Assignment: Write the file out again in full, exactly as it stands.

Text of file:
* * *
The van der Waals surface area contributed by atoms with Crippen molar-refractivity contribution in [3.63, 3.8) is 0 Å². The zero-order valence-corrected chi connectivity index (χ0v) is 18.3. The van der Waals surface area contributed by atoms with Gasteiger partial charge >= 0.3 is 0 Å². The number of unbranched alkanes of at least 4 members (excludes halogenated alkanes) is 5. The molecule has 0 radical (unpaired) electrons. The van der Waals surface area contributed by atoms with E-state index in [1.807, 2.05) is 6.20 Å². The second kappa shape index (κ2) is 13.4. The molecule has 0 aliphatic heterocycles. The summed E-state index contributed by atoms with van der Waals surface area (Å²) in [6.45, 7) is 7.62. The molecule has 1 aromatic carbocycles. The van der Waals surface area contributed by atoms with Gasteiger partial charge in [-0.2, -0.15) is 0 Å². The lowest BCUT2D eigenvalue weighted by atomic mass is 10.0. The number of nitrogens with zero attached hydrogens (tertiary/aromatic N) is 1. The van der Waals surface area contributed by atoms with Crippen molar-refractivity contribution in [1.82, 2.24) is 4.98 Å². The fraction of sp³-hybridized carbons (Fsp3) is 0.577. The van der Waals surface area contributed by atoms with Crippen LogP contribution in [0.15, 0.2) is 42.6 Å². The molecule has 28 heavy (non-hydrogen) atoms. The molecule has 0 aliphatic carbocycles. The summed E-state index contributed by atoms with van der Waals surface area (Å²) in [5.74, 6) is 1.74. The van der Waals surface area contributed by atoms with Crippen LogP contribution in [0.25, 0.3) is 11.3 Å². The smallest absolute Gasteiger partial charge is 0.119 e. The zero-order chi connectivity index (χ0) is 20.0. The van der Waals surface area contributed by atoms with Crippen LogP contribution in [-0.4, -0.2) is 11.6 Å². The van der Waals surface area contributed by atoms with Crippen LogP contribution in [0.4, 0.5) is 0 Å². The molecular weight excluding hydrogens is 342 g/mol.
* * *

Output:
The van der Waals surface area contributed by atoms with Crippen molar-refractivity contribution in [3.63, 3.8) is 0 Å². The zero-order valence-corrected chi connectivity index (χ0v) is 18.3. The van der Waals surface area contributed by atoms with Gasteiger partial charge >= 0.3 is 0 Å². The number of unbranched alkanes of at least 4 members (excludes halogenated alkanes) is 5. The molecule has 0 radical (unpaired) electrons. The van der Waals surface area contributed by atoms with E-state index in [1.807, 2.05) is 6.20 Å². The second kappa shape index (κ2) is 13.4. The molecule has 0 aliphatic heterocycles. The summed E-state index contributed by atoms with van der Waals surface area (Å²) in [6.45, 7) is 7.62. The molecule has 1 aromatic carbocycles. The van der Waals surface area contributed by atoms with Gasteiger partial charge in [-0.2, -0.15) is 0 Å². The lowest BCUT2D eigenvalue weighted by atomic mass is 10.0. The number of nitrogens with zero attached hydrogens (tertiary/aromatic N) is 1. The van der Waals surface area contributed by atoms with Crippen molar-refractivity contribution in [1.82, 2.24) is 4.98 Å². The fraction of sp³-hybridized carbons (Fsp3) is 0.577. The van der Waals surface area contributed by atoms with Crippen LogP contribution in [0.15, 0.2) is 42.6 Å². The molecule has 28 heavy (non-hydrogen) atoms. The molecule has 0 aliphatic carbocycles. The summed E-state index contributed by atoms with van der Waals surface area (Å²) in [5.74, 6) is 1.74. The van der Waals surface area contributed by atoms with Crippen LogP contribution in [0.25, 0.3) is 11.3 Å². The smallest absolute Gasteiger partial charge is 0.119 e. The zero-order chi connectivity index (χ0) is 20.0. The van der Waals surface area contributed by atoms with Crippen LogP contribution in [-0.4, -0.2) is 11.6 Å². The van der Waals surface area contributed by atoms with Crippen LogP contribution in [0.4, 0.5) is 0 Å². The molecular weight excluding hydrogens is 342 g/mol.